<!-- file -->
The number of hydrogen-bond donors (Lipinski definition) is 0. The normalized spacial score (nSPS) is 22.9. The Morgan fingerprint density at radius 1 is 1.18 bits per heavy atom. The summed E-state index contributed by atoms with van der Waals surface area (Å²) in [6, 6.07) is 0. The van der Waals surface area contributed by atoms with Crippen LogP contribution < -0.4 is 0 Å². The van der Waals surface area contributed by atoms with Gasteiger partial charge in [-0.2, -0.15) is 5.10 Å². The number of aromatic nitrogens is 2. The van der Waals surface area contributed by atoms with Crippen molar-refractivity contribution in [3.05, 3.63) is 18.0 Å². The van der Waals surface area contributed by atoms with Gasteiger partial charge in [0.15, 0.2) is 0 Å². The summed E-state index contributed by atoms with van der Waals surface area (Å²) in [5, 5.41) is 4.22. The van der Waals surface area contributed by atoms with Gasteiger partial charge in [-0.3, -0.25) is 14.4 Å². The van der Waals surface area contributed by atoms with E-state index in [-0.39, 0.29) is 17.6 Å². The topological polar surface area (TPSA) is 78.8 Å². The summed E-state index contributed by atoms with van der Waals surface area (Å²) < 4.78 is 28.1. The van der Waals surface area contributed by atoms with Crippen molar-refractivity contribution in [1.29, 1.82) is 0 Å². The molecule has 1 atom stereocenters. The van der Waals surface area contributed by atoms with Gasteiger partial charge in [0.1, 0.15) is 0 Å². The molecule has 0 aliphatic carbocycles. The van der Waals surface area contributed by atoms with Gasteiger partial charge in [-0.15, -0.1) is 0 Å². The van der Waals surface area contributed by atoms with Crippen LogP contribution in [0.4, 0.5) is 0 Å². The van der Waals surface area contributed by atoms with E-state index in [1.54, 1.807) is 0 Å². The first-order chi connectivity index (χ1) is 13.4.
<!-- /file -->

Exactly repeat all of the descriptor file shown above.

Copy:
The number of hydrogen-bond donors (Lipinski definition) is 0. The normalized spacial score (nSPS) is 22.9. The Morgan fingerprint density at radius 1 is 1.18 bits per heavy atom. The summed E-state index contributed by atoms with van der Waals surface area (Å²) in [6, 6.07) is 0. The van der Waals surface area contributed by atoms with Crippen LogP contribution < -0.4 is 0 Å². The van der Waals surface area contributed by atoms with Gasteiger partial charge in [-0.2, -0.15) is 5.10 Å². The number of aromatic nitrogens is 2. The van der Waals surface area contributed by atoms with Crippen molar-refractivity contribution in [3.05, 3.63) is 18.0 Å². The van der Waals surface area contributed by atoms with Gasteiger partial charge in [0.15, 0.2) is 0 Å². The summed E-state index contributed by atoms with van der Waals surface area (Å²) in [5, 5.41) is 4.22. The van der Waals surface area contributed by atoms with Gasteiger partial charge in [-0.3, -0.25) is 14.4 Å². The van der Waals surface area contributed by atoms with E-state index in [-0.39, 0.29) is 17.6 Å². The topological polar surface area (TPSA) is 78.8 Å². The summed E-state index contributed by atoms with van der Waals surface area (Å²) < 4.78 is 28.1. The van der Waals surface area contributed by atoms with Crippen molar-refractivity contribution in [1.29, 1.82) is 0 Å². The molecule has 1 atom stereocenters. The van der Waals surface area contributed by atoms with Gasteiger partial charge in [0.1, 0.15) is 0 Å². The molecule has 0 aliphatic carbocycles. The van der Waals surface area contributed by atoms with Gasteiger partial charge in [-0.15, -0.1) is 0 Å². The van der Waals surface area contributed by atoms with Crippen LogP contribution in [0.4, 0.5) is 0 Å². The van der Waals surface area contributed by atoms with E-state index in [1.54, 1.807) is 0 Å². The first-order chi connectivity index (χ1) is 13.4.